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What your business should know about private vs. public cloud

Cloud computing is playing an increasingly important role in day-to-day business operations. From enabling remote work to streamlining workflows and boosting resilience, cloud services remove traditional limits and level the playing field for small to mid-sized businesses.

When developing your cloud strategy, you’ll need to decide what’s a better choice for your business – the public cloud or a private cloud? Both options have advantages and disadvantages. Here’s what your business should know about each.

How the public cloud works

Your business probably already uses the public cloud to some extent. Software as a service (SaaS) is the most commonly used type of cloud service. Platform as a service (PaaS) and infrastructure as a service (IaaS) also fall within the public cloud sphere.

These services involve cloud computing services that are shared by different customers. The cloud service provider will have a data center – or multiple data centers – that house servers used to store your data and run your applications. As an example, when your business signs up for a SaaS solution such as a cloud-based project management app or email marketing service, it relies on the same computing service as all the provider’s other customers.

The cloud vendor is responsible for managing and maintaining the servers. As a result, each customer benefits from lower IT costs yet still gets to access ample computing power. Even though your data and apps may live on the same servers as other users, they’re hidden from the other cloud customers.

The public cloud has obvious benefits: cost-savings and increased efficiencies because businesses don’t have to pay for on-premise software licenses, hardware, or enough IT staff to manage in-house resources. The global public cloud services market is expected to reach $257.9 billion in 2020, a 6.3 percent increase from 2019. SaaS and IaaS are the fastest-growing segments of the public cloud market.

How the private cloud works

If your business doesn’t like the idea of using shared computing space, you may want to use a private cloud – or at least a hybrid cloud model that combines both public cloud services and a private cloud.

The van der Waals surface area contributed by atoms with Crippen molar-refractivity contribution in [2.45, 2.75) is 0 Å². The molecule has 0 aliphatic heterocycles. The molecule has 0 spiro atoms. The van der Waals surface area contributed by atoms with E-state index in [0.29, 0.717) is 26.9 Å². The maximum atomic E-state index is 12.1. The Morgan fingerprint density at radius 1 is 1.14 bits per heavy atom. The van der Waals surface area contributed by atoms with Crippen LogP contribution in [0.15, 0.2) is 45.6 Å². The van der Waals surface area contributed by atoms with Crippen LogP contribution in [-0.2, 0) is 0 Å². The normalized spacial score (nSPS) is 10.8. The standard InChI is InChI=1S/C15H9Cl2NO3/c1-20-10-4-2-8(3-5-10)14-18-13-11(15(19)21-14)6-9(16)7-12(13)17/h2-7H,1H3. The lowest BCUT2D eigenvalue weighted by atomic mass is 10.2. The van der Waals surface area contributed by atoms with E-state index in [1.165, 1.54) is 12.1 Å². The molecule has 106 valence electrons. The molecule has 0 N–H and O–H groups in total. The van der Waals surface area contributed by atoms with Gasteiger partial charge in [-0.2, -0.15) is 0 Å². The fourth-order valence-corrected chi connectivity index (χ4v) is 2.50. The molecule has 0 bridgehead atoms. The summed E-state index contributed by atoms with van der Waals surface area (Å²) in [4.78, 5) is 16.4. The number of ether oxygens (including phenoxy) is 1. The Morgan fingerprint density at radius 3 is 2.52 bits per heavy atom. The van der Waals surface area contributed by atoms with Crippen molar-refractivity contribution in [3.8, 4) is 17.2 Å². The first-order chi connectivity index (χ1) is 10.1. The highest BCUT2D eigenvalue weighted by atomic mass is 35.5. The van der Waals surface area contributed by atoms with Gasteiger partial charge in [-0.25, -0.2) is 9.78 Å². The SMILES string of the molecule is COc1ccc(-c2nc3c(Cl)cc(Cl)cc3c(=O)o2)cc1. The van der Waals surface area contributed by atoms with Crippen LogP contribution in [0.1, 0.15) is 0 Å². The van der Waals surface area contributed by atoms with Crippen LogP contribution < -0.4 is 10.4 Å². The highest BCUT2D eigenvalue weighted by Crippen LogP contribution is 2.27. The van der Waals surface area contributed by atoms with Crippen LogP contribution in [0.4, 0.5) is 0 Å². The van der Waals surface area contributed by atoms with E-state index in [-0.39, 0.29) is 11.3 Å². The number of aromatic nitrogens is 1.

With a private cloud, you’re still renting cloud servers from a provider. However, no other customers are using your cloud, which offers peace of mind. This gives your company more privacy and control over your data and applications running in the cloud.

There are dozens of private cloud options available. The largest names include Microsoft Azure, Amazon Web Services (AWS), VMware, and IBM. As you’re essentially getting more with the private cloud – greater flexibility, control, and privacy – it is more expensive. Not as many businesses opt for a private cloud, but the market is still growing. From 2020 to 2025, the global market is expected to grow from $60.3 billion to $205.4 billion.

Choosing the right cloud for your business

Private or public cloud – which will best serve your business’s needs? The public cloud offers efficiency and cost-savings. It’s also easily accessible – your business can subscribe to a service and begin using a cloud-based solution right away. The private cloud is ideal if you have specific security regulations to follow for compliance reasons or sensitive data that has to be handled differently. You have control over what hardware is used, and you don’t have to worry about other customers using the same servers as yours.

To decide what’s best for your business, you’ll need to look at all of your requirements. The more tailored your approach to cloud services, the more your business stands to gain. That’s why it’s worthwhile to partner with a team of cloud experts like KME to manage your cloud infrastructure and to help you select the best cloud-based options for your needs. 

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